August 31, 2016
Contact: Kameron Korte
Phone Number: (858) 616-4100
Doctor Arrested For Providing Prescriptions In Exchange For Sex Acts
SAN DIEGO - Physician Naga Raja Thota, a pain specialist with an office in El Cajon, was arrested this morning and charged with distributing oxycodone and other highly addictive drugs without any legitimate medical purpose in exchange for sex acts. The doctor was taken into custody by San Diego Drug Enforcement Administration agents at his practice.
The complaint said at least two young women received prescriptions for opioids without a legitimate
medical purpose on numerous occasions in exchange for sex acts. The complaint also shows a pattern in which sexually-explicit texts are exchanged by the doctor and the women, followed by prescriptions
written for them by Thota. According to the complaint, one victim said she met Thota when she was hospitalized for withdrawal symptoms for Hydrocodone and Alprazolam. Thota agreed to treat her but documented that his treatment was for pain even though this victim did not suffer from any medical condition that caused chronic or ongoing pain. This victim also stated that Thota kept increasing the dosage.
“Doctors who exploit patients are the worst kind of predators.” said DEA San Diego Special Agent in
Charge William Sherman. “DEA recognizes the trust the citizens of San Diego place in their doctors. We will continue to ensure that physicians who are abusing that trust by bartering sex for prescriptions will be arrested and prosecuted.”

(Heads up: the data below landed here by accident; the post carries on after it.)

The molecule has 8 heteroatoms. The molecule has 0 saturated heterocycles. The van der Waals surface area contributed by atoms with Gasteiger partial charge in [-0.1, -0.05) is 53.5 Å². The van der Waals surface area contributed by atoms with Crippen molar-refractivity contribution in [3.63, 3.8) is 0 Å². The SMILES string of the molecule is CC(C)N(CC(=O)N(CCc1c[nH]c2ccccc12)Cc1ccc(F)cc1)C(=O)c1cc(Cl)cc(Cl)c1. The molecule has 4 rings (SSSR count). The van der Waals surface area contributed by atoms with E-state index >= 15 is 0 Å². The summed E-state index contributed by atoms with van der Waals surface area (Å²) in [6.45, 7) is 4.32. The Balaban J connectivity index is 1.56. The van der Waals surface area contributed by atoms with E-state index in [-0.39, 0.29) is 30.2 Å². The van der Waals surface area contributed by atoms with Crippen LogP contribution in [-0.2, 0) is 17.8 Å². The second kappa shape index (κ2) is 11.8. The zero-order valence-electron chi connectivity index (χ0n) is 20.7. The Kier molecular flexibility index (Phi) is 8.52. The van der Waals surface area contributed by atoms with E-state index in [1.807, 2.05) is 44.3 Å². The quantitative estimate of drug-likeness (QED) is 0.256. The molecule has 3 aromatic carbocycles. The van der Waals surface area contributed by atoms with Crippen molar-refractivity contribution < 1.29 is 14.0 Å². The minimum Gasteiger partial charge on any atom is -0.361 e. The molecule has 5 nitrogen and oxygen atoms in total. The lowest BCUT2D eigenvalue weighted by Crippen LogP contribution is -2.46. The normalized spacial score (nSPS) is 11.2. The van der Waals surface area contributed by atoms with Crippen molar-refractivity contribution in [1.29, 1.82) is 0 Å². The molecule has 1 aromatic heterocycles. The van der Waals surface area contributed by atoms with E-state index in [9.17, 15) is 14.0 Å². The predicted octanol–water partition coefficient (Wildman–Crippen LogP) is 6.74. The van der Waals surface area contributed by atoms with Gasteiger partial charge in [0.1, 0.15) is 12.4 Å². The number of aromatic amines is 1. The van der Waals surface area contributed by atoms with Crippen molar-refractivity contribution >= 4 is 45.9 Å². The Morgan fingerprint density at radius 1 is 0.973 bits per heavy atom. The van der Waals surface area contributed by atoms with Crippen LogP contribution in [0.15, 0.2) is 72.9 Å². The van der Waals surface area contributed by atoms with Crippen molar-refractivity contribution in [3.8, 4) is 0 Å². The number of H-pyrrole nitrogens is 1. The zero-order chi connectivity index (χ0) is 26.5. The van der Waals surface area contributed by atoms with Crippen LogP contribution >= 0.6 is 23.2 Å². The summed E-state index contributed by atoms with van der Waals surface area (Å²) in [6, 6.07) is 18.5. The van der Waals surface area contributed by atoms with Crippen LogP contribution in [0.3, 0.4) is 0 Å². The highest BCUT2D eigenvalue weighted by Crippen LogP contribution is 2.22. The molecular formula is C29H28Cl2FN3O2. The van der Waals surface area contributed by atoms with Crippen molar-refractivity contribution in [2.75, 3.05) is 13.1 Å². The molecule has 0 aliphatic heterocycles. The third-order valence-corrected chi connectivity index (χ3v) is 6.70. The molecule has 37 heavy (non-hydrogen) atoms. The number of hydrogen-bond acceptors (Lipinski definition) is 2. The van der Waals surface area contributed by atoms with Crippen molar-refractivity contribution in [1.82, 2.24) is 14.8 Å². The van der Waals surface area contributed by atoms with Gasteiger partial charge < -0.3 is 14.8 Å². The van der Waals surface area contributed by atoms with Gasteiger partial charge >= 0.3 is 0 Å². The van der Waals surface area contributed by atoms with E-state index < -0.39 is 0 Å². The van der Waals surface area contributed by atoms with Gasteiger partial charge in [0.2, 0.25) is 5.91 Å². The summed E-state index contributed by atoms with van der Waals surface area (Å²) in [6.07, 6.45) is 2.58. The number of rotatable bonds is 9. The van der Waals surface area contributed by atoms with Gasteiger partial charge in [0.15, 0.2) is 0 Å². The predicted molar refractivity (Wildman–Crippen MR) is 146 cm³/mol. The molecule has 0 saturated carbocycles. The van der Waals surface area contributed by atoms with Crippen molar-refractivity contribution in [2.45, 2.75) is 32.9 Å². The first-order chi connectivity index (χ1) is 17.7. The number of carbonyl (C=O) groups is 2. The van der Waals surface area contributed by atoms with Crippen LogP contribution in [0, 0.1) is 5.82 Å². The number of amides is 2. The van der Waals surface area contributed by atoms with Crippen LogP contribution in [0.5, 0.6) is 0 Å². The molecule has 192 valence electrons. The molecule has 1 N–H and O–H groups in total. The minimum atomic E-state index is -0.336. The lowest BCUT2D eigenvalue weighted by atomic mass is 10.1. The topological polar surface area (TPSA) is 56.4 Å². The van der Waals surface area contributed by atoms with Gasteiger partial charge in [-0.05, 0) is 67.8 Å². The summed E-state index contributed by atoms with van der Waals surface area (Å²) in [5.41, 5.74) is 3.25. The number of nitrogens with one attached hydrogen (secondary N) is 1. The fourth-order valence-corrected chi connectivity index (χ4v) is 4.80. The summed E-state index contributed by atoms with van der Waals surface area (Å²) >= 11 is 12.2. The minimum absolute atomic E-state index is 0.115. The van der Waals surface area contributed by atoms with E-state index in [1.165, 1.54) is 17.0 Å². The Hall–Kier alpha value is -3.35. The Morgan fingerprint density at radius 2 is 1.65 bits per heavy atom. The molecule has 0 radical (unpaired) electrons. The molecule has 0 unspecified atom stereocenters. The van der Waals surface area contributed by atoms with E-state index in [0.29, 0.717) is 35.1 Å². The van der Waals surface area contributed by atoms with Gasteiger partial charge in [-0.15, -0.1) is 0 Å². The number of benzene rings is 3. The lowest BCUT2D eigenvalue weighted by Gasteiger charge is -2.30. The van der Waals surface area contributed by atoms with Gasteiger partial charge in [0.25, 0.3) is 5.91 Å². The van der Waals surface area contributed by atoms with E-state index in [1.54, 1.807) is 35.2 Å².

The above victim, who was 20 years old when she met Thota, said she felt that if she did not submit to sexual acts with Thota he would not have provided her with additional opioid prescriptions. After being exposed to greater dosage levels of opioids by Thota, the young woman started using an even stronger opioid - heroin.
If anyone has information regarding other victims or if you believe you were victimized by Dr. Thota, we urge you to contact DEA (858) 616-4100 and ask for the Diversion duty agent. Under Title 21, United States Code, Section 841, and Title 21, United States Code of Federal Regulations,
Section 1306.04(a), a medical doctor may not prescribe a controlled substance unless there is a legitimate medical purpose.